The above is what happened when I quit university in 2008. I came home with a sense of simultaneous relief and dread to reassess my options. I was an A-grade Drama and English student at my secondary school, as well as prefect and Head Girl (a title I wish I’d never accepted). When the news spread that I couldn’t hack university, it was an absolute shocker. Clever Kate had failed. Oh dear…

I was out of work for three months, so I hit-up the job centre for pennies. I was pretty distraught, I felt like I was the only teenager on earth who didn’t enjoy university. I didn’t know what to do. Fortunately, I found a part-time job after three months of panic, got off benefits, and realised I still had that burning desire to learn, to know more. I started to consider higher education again, but knew I couldn’t handle another campus university. I looked to The Open University for inspiration and that’s exactly what I found.

I discovered a network of like-minded students and skilled tutors whose united goal was to achieve educational and personal success. I began studying English Literature with The Open University part-time in 2009, and last week I finished my final module. My first act as a deadline-free adult was to play David Bowie’s ‘Heroes’, full blast, prancing round my bedroom. For the entirety of the song I felt infinite. When the music stopped, I wanted to cry. Six years of my life, over.

I began reminiscing with an intensity that would shame Uncle Albert from Only Fools and Horses. I remembered how hard it was to convince people that The Open University was a real university, and that I was a legitimate student (difficult to do that when you’re reading/crying over Beatrix Potter’s Peter Rabbit as part of your children’s literature course). Friends and family made jokes about my ‘fake’ degree, but I took it all in my stride, because I was running this educational marathon for a reason. I was studying the same books as my friends who were studying literature on campus universities, and like all other students I had essays to write, deadlines to meet and exams to stress about. I will graduate with a BA Hons degree in English Literature in September. That’s right: a real degree.

My degree took six years instead of the traditional three because I opted to study part-time. This meant I could gain financial support, so I avoided accruing hefty student debts. I kept my part-time job, and this funded all of my weekends at The Pink Toothbrush (90% of the weekends in a year), and several trips down to Brighton to see my friend John, who was studying at Sussex University. I’ve managed to squeeze a lot of living and laughing in between my deadlines and work schedule, but there were times when I genuinely thought I might implode from the stress of it all.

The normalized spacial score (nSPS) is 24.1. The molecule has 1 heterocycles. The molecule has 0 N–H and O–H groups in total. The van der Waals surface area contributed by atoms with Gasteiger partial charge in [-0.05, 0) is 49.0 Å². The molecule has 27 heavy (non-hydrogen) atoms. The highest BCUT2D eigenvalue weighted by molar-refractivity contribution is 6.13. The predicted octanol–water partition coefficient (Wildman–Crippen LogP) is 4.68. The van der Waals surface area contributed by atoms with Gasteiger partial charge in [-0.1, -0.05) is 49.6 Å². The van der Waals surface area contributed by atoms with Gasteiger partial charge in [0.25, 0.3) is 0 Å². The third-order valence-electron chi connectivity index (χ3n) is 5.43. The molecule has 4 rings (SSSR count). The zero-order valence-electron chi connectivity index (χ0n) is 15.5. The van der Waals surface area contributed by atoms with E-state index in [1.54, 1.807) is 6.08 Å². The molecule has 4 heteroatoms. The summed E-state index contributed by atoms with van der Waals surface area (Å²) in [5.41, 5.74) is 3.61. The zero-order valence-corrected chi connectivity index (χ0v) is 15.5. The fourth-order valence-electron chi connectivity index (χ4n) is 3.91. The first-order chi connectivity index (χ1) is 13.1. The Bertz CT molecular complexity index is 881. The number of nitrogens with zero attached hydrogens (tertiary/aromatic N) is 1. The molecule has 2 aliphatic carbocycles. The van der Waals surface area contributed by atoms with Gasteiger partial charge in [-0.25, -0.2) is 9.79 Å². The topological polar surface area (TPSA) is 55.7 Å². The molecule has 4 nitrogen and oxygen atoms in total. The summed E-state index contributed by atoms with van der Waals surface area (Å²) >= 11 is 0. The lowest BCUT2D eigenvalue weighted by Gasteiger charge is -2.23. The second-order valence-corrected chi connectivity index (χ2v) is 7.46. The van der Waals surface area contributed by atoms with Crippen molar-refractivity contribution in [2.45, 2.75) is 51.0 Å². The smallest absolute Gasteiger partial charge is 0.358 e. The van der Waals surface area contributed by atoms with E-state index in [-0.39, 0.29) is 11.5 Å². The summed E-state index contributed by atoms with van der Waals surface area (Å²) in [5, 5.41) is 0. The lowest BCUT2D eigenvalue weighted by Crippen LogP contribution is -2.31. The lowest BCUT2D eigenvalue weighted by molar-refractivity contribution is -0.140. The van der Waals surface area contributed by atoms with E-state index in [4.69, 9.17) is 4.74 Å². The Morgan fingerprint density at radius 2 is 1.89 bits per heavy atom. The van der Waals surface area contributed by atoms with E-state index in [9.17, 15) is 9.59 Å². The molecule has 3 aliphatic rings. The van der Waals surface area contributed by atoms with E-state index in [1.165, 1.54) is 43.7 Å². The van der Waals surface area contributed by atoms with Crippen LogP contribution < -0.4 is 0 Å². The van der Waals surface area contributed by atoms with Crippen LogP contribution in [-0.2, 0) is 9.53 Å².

I was not prepared for the loneliness of being an Open University Student. My ‘days off’ were actually days on the books, on the laptop, trying to cram in as much information as my little walnut brain could take. There were days when I’d stare blankly at my laptop screen, silently willing my grey matter in to action. It wouldn’t respond and the frustration was ridiculous. I’d panic, talk in a gibberish rage to my Mum, then run upstairs to cry for a solid thirty minutes. I’d snot out all the fear, have a pep talk with my reflection, then return to the laptop to write.

Fortunately, encouraging emails from tutors and student forums bursting with similar ‘I CAN’T DO IT, HELP ME!’ messages reassured me that it was normal to feel paralised and lonely when deadlines approached. I also discovered that power naps were the ultimate ally on deadline days, and this made the crying/snot less frequent.

Anyway, enough complaining: now for the praise!

I have always relied on literature to help me process things. I cite Roald Dahl’s Matilda as one of my earliest and closest friends (I’ll allow a 10 second laughing break here). Matilda/Dahl knew that the mind was an immensely powerful instrument that needs to be tuned and re-tuned with all kinds of new information. It’s this desire to devour the written word which made me choose The Open University and why, despite my initial traumatic entry into higher education, I never gave up.

Regardless of what was happening at work or in my personal life, I always felt that I could hit the books and everything would be fine. The quiet, inner knowledge that I was consistently working towards something kept me going for six strong years. I knew the literature I read was improving me, whether academically or personally. People who insist they ‘don’t read’ don’t realise what they’re missing. I’m all for living in the real world and putting yourself in the way of experience, but vicarious experiences are equally as valid. I’m glad I have travelled through the minds of some of the most intelligent writers in the English language in the company of The Open University. (If you think I’m nuts, a recent study has proved readers of fiction tend to have higher empathy levels aka are really quite nice, lovely people)